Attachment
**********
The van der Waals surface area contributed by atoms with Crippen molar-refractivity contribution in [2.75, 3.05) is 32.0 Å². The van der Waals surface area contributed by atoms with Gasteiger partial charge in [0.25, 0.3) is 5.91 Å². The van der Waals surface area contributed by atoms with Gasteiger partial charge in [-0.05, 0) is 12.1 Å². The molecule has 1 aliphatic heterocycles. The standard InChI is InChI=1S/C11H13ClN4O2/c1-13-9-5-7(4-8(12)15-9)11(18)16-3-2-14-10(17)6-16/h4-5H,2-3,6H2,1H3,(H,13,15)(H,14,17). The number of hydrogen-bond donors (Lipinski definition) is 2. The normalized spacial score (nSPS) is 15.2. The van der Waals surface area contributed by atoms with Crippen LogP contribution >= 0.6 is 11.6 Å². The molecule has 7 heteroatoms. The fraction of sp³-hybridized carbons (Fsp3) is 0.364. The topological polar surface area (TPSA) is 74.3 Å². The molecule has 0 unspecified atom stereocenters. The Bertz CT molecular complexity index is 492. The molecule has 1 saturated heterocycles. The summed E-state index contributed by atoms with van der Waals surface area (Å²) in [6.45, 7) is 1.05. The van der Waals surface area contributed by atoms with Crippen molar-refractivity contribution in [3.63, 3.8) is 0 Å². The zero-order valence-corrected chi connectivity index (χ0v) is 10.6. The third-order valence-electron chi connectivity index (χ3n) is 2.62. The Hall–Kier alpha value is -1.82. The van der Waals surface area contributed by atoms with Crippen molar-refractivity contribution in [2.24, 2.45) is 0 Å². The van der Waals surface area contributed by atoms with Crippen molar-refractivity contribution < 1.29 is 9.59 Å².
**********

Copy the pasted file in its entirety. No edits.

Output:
The van der Waals surface area contributed by atoms with Crippen molar-refractivity contribution in [2.75, 3.05) is 32.0 Å². The van der Waals surface area contributed by atoms with Gasteiger partial charge in [0.25, 0.3) is 5.91 Å². The van der Waals surface area contributed by atoms with Gasteiger partial charge in [-0.05, 0) is 12.1 Å². The molecule has 1 aliphatic heterocycles. The standard InChI is InChI=1S/C11H13ClN4O2/c1-13-9-5-7(4-8(12)15-9)11(18)16-3-2-14-10(17)6-16/h4-5H,2-3,6H2,1H3,(H,13,15)(H,14,17). The number of hydrogen-bond donors (Lipinski definition) is 2. The normalized spacial score (nSPS) is 15.2. The van der Waals surface area contributed by atoms with Crippen LogP contribution >= 0.6 is 11.6 Å². The molecule has 7 heteroatoms. The fraction of sp³-hybridized carbons (Fsp3) is 0.364. The topological polar surface area (TPSA) is 74.3 Å². The molecule has 0 unspecified atom stereocenters. The Bertz CT molecular complexity index is 492. The molecule has 1 saturated heterocycles. The summed E-state index contributed by atoms with van der Waals surface area (Å²) in [6.45, 7) is 1.05. The van der Waals surface area contributed by atoms with Crippen molar-refractivity contribution in [3.63, 3.8) is 0 Å². The zero-order valence-corrected chi connectivity index (χ0v) is 10.6. The third-order valence-electron chi connectivity index (χ3n) is 2.62. The Hall–Kier alpha value is -1.82. The van der Waals surface area contributed by atoms with Crippen molar-refractivity contribution in [2.24, 2.45) is 0 Å². The van der Waals surface area contributed by atoms with Crippen molar-refractivity contribution < 1.29 is 9.59 Å².